The Senate is scheduled to return to Washington next week to tackle an “urgent need,” according to Senate Majority Leader Mitch McConnell: the threat facing businesses from lawsuits related to the coronavirus pandemic.
In a statement announcing the chamber’s return, McConnell echoed complaints lodged by top business groups in recent weeks about the legal liability faced by the nation’s employers and health care providers, especially as some states move forward with reopening parts of their economy.
McConnell warned that “a massive tangle of federal and state laws could easily mean their heroic efforts are met with years of endless lawsuits.”
“We cannot let that happen,” McConnell added on Monday. “Our nation is facing the worst pandemic in over a century and potentially the worst economic shock since the Great Depression. Our response must not be slowed, weakened, or exploited to set up the biggest trial lawyer bonanza in history.”
Democrats, meanwhile, rejected McConnell’s argument, saying that now is not the time to weaken protections for workers.
Tort reform has long been a goal of congressional Republicans, who argue that frivolous lawsuits help drive businesses into bankruptcy and deny compensation to actual victims.
The latest push to reform the nation’s civil justice system, however, appears to be led by groups such as the U.S. Chamber of Commerce and National Association of Manufacturers. They are calling on lawmakers to waive some legal liability in the next coronavirus relief package, according to The New York Times.
Their main concern appears to be that employees or customers may take advantage of the legal system and sue businesses they believe ― fairly or not ― are the source of their infection.
Top labor groups, meanwhile, argue that the changes would encourage businesses not to adequately protect their employees and customers from the coronavirus.
“It’s absolutely outrageous that employers and corporations are trying to shirk their legal responsibility at the same time they’re refusing to provide protective equipment and paid sick days to their workers,” Service Employees International Union President Mary Kay Henry said in a statement.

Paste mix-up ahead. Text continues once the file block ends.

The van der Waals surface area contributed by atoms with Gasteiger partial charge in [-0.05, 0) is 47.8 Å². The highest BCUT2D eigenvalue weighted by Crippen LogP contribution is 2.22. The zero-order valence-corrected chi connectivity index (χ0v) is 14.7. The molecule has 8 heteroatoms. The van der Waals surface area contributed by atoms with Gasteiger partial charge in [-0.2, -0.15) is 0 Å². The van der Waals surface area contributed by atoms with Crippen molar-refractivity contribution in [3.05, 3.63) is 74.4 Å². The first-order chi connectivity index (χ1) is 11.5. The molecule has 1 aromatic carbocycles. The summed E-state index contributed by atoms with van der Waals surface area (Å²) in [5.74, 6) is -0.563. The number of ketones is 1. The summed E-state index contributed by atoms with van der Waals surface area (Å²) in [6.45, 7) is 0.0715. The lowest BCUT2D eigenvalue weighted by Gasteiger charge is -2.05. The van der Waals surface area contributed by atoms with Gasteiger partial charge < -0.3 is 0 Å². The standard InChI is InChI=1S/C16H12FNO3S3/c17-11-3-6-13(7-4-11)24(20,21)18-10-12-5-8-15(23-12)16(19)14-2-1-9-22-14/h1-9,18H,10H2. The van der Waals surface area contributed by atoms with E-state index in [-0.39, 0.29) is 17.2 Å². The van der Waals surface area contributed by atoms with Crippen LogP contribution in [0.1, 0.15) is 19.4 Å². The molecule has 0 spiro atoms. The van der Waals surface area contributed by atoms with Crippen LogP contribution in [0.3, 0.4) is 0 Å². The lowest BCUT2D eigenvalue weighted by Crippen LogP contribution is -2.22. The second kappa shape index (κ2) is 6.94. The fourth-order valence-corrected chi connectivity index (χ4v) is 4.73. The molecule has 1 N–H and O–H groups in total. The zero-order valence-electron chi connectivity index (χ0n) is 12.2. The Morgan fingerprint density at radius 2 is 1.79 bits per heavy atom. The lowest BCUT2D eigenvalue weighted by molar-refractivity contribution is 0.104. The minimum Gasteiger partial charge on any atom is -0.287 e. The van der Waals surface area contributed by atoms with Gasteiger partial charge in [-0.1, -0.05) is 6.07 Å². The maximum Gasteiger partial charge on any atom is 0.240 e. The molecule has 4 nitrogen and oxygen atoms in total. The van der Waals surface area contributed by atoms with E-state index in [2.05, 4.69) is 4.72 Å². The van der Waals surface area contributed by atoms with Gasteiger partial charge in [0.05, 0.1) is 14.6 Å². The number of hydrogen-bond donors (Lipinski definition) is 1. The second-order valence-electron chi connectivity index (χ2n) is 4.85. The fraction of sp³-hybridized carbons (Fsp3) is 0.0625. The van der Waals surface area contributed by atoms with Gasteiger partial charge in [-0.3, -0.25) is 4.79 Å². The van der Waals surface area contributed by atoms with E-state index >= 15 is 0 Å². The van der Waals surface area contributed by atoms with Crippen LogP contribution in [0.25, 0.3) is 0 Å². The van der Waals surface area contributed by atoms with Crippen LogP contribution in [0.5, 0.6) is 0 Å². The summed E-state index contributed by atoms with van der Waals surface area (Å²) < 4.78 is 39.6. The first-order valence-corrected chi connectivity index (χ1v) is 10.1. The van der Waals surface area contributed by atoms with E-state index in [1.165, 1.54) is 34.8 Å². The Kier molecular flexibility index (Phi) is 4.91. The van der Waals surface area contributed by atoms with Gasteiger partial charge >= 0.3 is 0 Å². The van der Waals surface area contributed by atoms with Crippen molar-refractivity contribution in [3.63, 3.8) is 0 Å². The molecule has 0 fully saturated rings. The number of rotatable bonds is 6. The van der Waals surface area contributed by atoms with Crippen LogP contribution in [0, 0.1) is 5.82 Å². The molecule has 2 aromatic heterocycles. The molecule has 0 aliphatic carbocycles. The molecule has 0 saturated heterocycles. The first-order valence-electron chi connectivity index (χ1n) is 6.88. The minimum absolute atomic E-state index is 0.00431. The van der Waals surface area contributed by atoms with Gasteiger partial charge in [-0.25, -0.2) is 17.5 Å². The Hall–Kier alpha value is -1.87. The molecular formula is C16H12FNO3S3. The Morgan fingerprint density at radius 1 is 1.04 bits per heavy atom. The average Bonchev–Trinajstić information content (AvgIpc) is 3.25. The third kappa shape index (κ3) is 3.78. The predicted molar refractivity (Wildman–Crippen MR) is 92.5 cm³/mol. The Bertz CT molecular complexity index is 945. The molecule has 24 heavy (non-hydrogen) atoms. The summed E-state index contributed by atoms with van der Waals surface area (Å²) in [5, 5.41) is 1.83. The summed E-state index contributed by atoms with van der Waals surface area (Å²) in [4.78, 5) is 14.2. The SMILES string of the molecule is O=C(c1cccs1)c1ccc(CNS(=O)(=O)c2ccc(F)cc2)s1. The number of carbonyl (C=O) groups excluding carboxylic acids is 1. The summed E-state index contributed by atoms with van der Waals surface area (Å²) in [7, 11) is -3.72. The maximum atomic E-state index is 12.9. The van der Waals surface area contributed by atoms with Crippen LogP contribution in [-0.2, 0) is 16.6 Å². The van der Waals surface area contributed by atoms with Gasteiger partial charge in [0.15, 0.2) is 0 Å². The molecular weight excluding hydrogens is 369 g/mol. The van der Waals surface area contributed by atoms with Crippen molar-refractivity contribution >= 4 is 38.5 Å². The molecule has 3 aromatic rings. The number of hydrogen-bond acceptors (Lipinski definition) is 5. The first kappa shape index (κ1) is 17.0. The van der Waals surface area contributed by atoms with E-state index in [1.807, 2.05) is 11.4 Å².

Trump Wants Meat Plants Reopened
President Donald Trump announced Tuesday he plans to order meat processing plants to stay open during the coronavirus pandemic in order to secure the nation’s food supply chain despite outbreaks, lack of protective gear and poor working conditions at several rural meatpacking plant communities, including one in Minnesota and another in Washington state.
Some meat producers are appealing to their workers’ sense of civic duty and patriotism as a way to get them to return to work.
Nevertheless, McConnell suggested this week that he wants the liability protections to be included in the next coronavirus bill taken up by Congress in exchange for providing critical aid to states and localities whose revenues have dried up because of the ongoing pandemic. Democrats have called for at least $ 500 billion in additional aid to states and localities.
“Before we start sending additional money down to states and localities, I want to make sure that we protect the people we’ve already sent assistance to, who are going to be set up for an avalanche of lawsuits if we don’t act,” McConnell said Monday during an interview with Fox News radio host Guy Benson.
But top congressional Democrats rejected the notion of waiving liability of businesses at this time, saying that it would further harm protections for workers.
“Does that mean that if a boss tells a worker, ‘You gotta work next to somebody that has no mask,’ that worker can’t protect him or herself and the boss is immune from liability?” Senate Minority Leader Chuck Schumer asked Tuesday in an interview on MSNBC.
House Speaker Nancy Pelosi, speaking in a press conference call on Tuesday, echoed Schumer’s remarks: “I don’t think at this time of the coronavirus there’s any interest in having any less protections for our workers. In fact, [there’s] even more.”
Fifty-seven members of Congress sent a letter to Democratic and Republican leaders in the House and Senate on Monday night asking them to include premium pay for frontline workers, funding for child care and additional protections for workplace safety whistleblowers, among other asks.
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